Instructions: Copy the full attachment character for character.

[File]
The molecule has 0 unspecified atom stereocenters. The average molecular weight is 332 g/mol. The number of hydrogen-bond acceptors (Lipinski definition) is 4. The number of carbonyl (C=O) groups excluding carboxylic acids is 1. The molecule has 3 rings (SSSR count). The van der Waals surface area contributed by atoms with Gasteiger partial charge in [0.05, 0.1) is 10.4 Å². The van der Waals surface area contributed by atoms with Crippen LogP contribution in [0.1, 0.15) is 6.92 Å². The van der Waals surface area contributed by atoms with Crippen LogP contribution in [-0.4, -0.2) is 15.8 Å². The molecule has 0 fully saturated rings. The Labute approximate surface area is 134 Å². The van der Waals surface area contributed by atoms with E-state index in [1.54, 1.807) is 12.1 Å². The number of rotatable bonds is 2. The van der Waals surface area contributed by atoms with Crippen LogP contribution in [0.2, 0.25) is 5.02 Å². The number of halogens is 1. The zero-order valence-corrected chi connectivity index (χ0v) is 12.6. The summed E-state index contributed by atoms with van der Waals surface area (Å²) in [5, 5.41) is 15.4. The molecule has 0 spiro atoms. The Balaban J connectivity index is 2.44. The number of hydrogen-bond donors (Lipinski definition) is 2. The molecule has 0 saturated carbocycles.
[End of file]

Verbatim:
The molecule has 0 unspecified atom stereocenters. The average molecular weight is 332 g/mol. The number of hydrogen-bond acceptors (Lipinski definition) is 4. The number of carbonyl (C=O) groups excluding carboxylic acids is 1. The molecule has 3 rings (SSSR count). The van der Waals surface area contributed by atoms with Gasteiger partial charge in [0.05, 0.1) is 10.4 Å². The van der Waals surface area contributed by atoms with Crippen LogP contribution in [0.1, 0.15) is 6.92 Å². The van der Waals surface area contributed by atoms with Crippen LogP contribution in [-0.4, -0.2) is 15.8 Å². The molecule has 0 fully saturated rings. The Labute approximate surface area is 134 Å². The van der Waals surface area contributed by atoms with E-state index in [1.54, 1.807) is 12.1 Å². The number of rotatable bonds is 2. The van der Waals surface area contributed by atoms with Crippen LogP contribution in [0.2, 0.25) is 5.02 Å². The number of halogens is 1. The zero-order valence-corrected chi connectivity index (χ0v) is 12.6. The summed E-state index contributed by atoms with van der Waals surface area (Å²) in [5, 5.41) is 15.4. The molecule has 0 spiro atoms. The Balaban J connectivity index is 2.44. The number of hydrogen-bond donors (Lipinski definition) is 2. The molecule has 0 saturated carbocycles.